Dr. Jack Randall (Randy) Price, a forensic psychologist and neuropsychologist, evaluated the police records, the audiotape, Appellant's medical and personnel records, the competency report, and Dr. Fallis's files and notes;  he concluded that Appellant did not suffer from a severe mental disease or defect “at the time of the conduct for which she is charged.”  Dr. Price also evaluated the notes from Appellant's four counseling sessions right before the shooting, and he testified that Appellant's “presentation to them was not one of a person with psychotic symptoms,” but was, instead, one of a person angry and depressed about her marriage and her husband's affair and anxious about her future, especially her financial future.  Dr. Price described some of Appellant's self-reporting as “fantastical” and, in his opinion, false.  He added, “Individuals with a borderline personality disorder can be very deceitful and manipulative, and those were factors that I considered.”  Dr. Price testified that in the time period between 2005 and the offense, there were no mental health professionals that made notes about a severe mental health disease or disorder such as schizophrenia, schizoaffective disorder, bipolar disorder, or any other kind of psychotic symptoms.  Regarding the offense itself, Dr. Price said,

There wasn't any, at any time, in the records that I know of or to anybody, has she given a version of the offense that would indicate that she didn't know it was wrong, like the kind of things that some of us hear in these cases:  I heard a voice.  It was God. God told me to kill him because he was the devil or because if I didn't, the world would end, or some delusionally-based auditory hallucination, something abnormal.  At any time in the records or that I know of in this case, there has not been an explanation or a version that she didn't know it was wrong.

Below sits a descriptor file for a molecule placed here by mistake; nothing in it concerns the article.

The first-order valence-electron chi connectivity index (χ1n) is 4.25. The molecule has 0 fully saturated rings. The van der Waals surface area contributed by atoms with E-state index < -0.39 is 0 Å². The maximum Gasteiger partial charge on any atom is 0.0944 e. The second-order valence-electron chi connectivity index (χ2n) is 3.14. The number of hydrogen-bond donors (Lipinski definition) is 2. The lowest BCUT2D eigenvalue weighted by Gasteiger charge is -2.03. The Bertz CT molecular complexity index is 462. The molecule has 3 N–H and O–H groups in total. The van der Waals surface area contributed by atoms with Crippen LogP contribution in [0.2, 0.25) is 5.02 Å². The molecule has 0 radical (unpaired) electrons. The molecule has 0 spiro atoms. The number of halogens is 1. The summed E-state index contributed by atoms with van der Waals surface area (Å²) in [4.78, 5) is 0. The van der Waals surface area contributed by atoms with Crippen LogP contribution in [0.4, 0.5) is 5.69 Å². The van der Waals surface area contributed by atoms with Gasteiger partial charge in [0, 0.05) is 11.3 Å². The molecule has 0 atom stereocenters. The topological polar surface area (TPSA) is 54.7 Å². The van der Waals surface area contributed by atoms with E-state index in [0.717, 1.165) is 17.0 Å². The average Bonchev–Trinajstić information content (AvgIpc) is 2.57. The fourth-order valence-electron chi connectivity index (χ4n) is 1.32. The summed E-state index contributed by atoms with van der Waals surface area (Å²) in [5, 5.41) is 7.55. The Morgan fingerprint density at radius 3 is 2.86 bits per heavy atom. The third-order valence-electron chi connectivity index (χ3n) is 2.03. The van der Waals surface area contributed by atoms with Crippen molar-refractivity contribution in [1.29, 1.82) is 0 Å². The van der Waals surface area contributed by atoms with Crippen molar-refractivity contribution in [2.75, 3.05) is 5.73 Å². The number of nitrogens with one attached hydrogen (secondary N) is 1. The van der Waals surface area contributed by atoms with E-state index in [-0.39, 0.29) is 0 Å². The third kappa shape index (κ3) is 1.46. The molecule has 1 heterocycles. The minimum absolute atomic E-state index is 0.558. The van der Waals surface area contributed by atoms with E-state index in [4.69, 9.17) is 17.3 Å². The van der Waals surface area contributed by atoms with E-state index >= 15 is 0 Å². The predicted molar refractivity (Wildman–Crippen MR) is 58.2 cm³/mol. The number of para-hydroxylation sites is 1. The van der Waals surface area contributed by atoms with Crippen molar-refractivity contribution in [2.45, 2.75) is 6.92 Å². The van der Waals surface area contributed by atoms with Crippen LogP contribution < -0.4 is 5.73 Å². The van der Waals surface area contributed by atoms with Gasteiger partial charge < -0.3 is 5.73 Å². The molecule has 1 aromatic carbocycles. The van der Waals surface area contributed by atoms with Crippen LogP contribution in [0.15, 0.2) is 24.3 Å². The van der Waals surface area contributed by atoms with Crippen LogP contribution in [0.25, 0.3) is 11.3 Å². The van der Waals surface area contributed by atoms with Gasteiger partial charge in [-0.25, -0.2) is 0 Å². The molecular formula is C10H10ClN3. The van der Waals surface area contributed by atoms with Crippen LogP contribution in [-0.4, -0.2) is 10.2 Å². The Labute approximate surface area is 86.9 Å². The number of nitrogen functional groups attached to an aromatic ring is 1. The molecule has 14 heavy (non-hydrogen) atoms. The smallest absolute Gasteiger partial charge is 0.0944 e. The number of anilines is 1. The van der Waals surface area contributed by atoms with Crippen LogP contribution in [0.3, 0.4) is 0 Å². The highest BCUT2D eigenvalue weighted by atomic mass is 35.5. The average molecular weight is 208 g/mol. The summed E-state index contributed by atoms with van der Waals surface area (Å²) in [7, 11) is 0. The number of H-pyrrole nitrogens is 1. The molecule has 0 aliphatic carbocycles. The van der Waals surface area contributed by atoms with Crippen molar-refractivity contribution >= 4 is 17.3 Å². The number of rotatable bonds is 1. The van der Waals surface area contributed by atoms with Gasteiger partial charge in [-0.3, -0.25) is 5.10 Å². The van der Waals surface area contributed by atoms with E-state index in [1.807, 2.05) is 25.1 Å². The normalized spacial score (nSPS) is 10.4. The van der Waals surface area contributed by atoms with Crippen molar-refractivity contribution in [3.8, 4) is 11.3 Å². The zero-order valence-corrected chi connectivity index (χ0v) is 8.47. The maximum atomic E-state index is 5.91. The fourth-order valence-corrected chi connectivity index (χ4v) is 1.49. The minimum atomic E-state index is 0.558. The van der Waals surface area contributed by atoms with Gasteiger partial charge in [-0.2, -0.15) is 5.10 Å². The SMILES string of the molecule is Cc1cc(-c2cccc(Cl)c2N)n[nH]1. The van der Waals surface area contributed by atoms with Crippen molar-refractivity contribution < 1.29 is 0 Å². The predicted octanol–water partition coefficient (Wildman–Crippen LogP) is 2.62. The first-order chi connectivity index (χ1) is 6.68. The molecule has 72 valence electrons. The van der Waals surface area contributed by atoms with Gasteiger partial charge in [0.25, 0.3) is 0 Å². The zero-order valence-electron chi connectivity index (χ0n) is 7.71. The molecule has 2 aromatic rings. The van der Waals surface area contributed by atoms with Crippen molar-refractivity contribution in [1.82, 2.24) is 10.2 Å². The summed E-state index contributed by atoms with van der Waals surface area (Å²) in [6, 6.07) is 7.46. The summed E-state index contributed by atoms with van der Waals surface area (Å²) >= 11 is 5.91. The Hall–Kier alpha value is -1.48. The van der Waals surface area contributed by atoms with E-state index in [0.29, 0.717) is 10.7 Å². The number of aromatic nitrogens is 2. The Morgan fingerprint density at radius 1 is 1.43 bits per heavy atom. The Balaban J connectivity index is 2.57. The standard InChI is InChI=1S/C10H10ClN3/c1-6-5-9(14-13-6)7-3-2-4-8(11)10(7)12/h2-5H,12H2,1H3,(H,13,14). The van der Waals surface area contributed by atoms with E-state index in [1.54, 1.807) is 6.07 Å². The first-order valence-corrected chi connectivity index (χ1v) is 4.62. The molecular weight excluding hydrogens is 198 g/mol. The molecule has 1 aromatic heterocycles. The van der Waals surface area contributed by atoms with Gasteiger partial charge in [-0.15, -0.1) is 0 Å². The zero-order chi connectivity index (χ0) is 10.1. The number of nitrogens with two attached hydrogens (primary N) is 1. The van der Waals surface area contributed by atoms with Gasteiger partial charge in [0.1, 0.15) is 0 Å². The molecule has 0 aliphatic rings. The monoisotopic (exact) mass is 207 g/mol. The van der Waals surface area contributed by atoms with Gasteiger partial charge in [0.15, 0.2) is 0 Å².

Regarding the audiotape, Dr. Price said it did not indicate that Appellant was psychotic when she shot and killed her husband.  He said,

On the day of the offense, of course, she told her sister, “I just killed him.  I just killed him.”  That would indicate to me that she knew it was wrong.  There wasn't any other explanation on the audiotape.  When the police first arrived and asked who did it, she said, “I did it.”  And she also told them that her name was [A.B.], which is the name of the female with whom the victim was involved.  I didn't see that as being a psychotic out of touch with reality or thinking that she was [A.B.] I thought it was a—you know, it was at least a spiteful, if not an attempt to be misleading to the police.[ 3]